Google secretly gamed its own ad system, lawsuit claims

Secretive “Project Bernanke” allegedly gave the search giant an unfair advantage

Google has been using a secret program to track bids on its digital ad-buying platform and it's accused of using that information to give itself an unfair advantage over competitors, according to court documents filed in a Texas antitrust lawsuit.

Texas is one of a dozen states suing Google for antitrust practices in the search and advertising markets, and its lawsuit just inadvertently revealed some alleged behind-the-scenes information.

In the initial version of the filing, which The Wall Street Journal viewed, Google accidentally failed to redact some information, revealing its secretive business practices. A federal judge allowed Google to refile a redacted version later.

In those documents, Google reportedly acknowledged the existence of an initiative called “Project Bernanke,” an apparent reference to former Federal Reserve chairman Ben Bernanke.

Texas alleges this program was the equivalent of insider trading due to Google’s complicated role in the online advertising marketplace. 

Texas says Google operates simultaneously as a major ad exchange operator, a representative of buyers and sellers on the exchange, and an ad buyer itself. By being both an owner and a client, Google gamed the system because it had access to exclusive data other ad buyers didn’t, according to the antitrust lawsuit.

Texas alleges that Google used information on what other ad buyers were willing to pay for space to bid just the bare minimum to beat rivals and secure ad placements, the state alleges. It could pay publishers less on its winning bids for ads.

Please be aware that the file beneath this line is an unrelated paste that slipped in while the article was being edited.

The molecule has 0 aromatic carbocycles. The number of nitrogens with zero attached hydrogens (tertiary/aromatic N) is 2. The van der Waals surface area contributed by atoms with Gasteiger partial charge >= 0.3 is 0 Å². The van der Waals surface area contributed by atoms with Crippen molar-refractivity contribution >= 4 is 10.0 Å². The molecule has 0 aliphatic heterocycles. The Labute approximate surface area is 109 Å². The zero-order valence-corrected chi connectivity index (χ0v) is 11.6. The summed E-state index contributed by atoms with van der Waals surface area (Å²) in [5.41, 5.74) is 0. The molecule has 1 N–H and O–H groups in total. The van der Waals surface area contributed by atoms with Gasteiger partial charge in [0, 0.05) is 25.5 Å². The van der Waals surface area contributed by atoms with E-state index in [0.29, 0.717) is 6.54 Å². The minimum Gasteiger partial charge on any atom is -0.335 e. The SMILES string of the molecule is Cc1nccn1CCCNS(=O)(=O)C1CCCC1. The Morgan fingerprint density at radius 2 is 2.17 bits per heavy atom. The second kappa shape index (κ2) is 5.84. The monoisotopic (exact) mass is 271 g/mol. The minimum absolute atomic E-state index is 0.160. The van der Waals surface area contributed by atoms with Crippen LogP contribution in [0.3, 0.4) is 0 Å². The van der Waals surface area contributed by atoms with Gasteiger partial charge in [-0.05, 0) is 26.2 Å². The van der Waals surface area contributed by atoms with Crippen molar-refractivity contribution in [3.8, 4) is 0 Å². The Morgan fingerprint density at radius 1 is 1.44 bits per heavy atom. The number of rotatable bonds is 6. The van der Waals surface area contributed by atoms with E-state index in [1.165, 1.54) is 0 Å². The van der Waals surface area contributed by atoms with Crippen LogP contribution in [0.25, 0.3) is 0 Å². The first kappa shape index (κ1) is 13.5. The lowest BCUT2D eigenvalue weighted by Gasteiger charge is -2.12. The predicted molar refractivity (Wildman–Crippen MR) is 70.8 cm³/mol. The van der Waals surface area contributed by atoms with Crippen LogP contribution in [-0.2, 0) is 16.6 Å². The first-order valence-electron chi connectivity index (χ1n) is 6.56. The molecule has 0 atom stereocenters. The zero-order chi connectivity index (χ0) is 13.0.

In the court documents that Google filed, the search giant acknowledged “the details of Project Bernanke's operations are not disclosed to publishers.” But it denied that the program gave Google an unfair advantage, calling it “comparable to data maintained by other buying tools.”

Texas is one of a dozen states suing Google, accusing it of antitrust practices in the search and advertising markets. In October 2020, the Department of Justice and 11 states sued Google —  California joined the lawsuit later.

The lawsuit says Google used exclusionary agreements to lock up the search engine market by requiring it to be the default search engine for mobile devices and computers. 

In October, Google responded to the original lawsuit, calling its antitrust arguments “dubious” and arguing that its agreements are no different from those other companies have used to distribute software. It also said rival search services paid to be featured as prominent options on Apple’s Safari browser.

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